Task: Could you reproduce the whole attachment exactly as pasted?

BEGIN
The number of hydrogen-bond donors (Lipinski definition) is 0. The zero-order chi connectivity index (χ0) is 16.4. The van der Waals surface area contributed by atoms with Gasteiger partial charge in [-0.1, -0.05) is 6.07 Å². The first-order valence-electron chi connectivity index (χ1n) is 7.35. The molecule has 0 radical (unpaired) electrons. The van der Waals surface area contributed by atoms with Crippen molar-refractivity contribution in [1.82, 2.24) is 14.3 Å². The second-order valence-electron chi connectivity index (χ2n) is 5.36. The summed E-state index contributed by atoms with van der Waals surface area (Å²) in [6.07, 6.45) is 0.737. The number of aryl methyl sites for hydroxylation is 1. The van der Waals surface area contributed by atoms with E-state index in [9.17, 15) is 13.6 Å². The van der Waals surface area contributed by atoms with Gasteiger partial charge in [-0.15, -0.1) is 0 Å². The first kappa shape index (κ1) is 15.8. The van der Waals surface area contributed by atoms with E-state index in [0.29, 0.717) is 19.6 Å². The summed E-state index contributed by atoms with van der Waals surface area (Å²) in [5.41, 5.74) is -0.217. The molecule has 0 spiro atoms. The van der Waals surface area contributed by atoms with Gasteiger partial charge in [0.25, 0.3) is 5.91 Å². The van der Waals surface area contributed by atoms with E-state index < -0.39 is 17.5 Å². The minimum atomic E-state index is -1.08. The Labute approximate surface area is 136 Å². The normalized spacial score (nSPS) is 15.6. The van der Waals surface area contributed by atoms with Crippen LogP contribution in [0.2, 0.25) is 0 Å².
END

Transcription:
The number of hydrogen-bond donors (Lipinski definition) is 0. The zero-order chi connectivity index (χ0) is 16.4. The van der Waals surface area contributed by atoms with Gasteiger partial charge in [-0.1, -0.05) is 6.07 Å². The first-order valence-electron chi connectivity index (χ1n) is 7.35. The molecule has 0 radical (unpaired) electrons. The van der Waals surface area contributed by atoms with Crippen molar-refractivity contribution in [1.82, 2.24) is 14.3 Å². The second-order valence-electron chi connectivity index (χ2n) is 5.36. The summed E-state index contributed by atoms with van der Waals surface area (Å²) in [6.07, 6.45) is 0.737. The number of aryl methyl sites for hydroxylation is 1. The van der Waals surface area contributed by atoms with E-state index in [9.17, 15) is 13.6 Å². The van der Waals surface area contributed by atoms with Gasteiger partial charge in [-0.15, -0.1) is 0 Å². The first kappa shape index (κ1) is 15.8. The van der Waals surface area contributed by atoms with E-state index in [0.29, 0.717) is 19.6 Å². The summed E-state index contributed by atoms with van der Waals surface area (Å²) in [5.41, 5.74) is -0.217. The molecule has 0 spiro atoms. The van der Waals surface area contributed by atoms with Gasteiger partial charge in [0.25, 0.3) is 5.91 Å². The van der Waals surface area contributed by atoms with E-state index < -0.39 is 17.5 Å². The minimum atomic E-state index is -1.08. The Labute approximate surface area is 136 Å². The normalized spacial score (nSPS) is 15.6. The van der Waals surface area contributed by atoms with Crippen LogP contribution in [0.2, 0.25) is 0 Å².